The discovery of a fossil would confirm the existence at a certain time of the Loch Ness monster, according to what reveals a joint study by the English universities Bath and Portsmouth and the Moroccan University Hassan II, made public last week.
According to the study, the researchers reported the existence of an animal reminiscent of the mythical creature that existed during the time of the dinosaurs: the plesiosaurs. A long-necked marine reptile with small heads, it served as the inspiration for the Loch Ness Monster in Scotland.
While previously believed to be marine animals, the study suggests that plesiosaurs may have lived in fresh water.
As for what this means for the Loch Ness Monster's existence, researchers say it's 'plausible' the creature once existed. However, they say the fossil record also suggests that the last plesiosaurs died at the same time as the dinosaurs, 66 million years ago.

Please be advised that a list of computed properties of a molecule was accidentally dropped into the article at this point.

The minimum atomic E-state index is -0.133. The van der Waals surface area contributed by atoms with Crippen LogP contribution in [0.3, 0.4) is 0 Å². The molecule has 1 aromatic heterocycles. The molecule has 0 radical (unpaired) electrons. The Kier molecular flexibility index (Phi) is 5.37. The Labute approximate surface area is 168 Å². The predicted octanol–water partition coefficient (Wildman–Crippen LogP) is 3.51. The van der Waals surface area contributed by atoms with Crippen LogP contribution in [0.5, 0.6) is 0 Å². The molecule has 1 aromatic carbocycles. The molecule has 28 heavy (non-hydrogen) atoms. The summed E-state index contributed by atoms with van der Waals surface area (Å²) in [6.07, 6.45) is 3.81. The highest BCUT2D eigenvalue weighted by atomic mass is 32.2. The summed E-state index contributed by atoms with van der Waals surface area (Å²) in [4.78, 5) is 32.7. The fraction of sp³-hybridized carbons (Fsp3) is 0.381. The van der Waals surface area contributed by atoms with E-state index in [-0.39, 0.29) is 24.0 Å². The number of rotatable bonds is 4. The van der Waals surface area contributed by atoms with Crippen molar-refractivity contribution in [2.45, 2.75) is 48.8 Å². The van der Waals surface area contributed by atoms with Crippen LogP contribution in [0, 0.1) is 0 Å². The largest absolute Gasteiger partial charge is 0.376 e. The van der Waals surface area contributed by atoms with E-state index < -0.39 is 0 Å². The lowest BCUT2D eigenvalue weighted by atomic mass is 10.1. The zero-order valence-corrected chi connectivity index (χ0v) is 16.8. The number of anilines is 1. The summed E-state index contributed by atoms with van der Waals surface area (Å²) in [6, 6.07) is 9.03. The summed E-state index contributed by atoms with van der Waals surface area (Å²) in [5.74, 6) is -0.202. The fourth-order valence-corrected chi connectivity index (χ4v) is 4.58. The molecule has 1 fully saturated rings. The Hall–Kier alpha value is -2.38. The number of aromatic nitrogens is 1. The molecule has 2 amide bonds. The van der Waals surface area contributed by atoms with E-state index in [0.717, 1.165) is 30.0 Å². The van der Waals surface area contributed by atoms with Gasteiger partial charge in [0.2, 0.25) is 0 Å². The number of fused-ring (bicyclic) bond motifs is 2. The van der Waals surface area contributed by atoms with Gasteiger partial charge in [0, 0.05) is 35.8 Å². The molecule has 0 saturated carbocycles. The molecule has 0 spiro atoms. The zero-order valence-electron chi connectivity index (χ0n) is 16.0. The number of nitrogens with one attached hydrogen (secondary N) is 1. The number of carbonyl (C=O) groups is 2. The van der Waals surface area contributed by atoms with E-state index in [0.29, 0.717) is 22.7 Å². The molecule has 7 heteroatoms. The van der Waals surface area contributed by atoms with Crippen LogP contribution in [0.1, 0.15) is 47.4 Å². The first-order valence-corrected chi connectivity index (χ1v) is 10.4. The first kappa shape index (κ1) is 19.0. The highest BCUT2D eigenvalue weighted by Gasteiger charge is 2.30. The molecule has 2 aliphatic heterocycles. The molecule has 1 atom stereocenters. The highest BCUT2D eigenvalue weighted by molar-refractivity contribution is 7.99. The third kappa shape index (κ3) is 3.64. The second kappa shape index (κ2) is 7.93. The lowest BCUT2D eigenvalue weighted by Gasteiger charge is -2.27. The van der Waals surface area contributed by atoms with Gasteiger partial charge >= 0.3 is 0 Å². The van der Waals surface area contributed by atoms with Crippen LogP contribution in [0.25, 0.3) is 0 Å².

“It's scrappy stuff, but the isolated bones tell us a lot about ancient ecosystems and the animals in them. They are so much more common than skeletons, they give you more information to work with,” Nick Longrich, paleontologist and evolutionary biologist at the University of Bath's Milner Center for Evolution, said in a statement.
“What amazes me is that the ancient Moroccan river contained so many carnivores all living side by side. It was not a place to swim,” added study co-author David Martill, professor of paleobiology at the University of Portsmouth.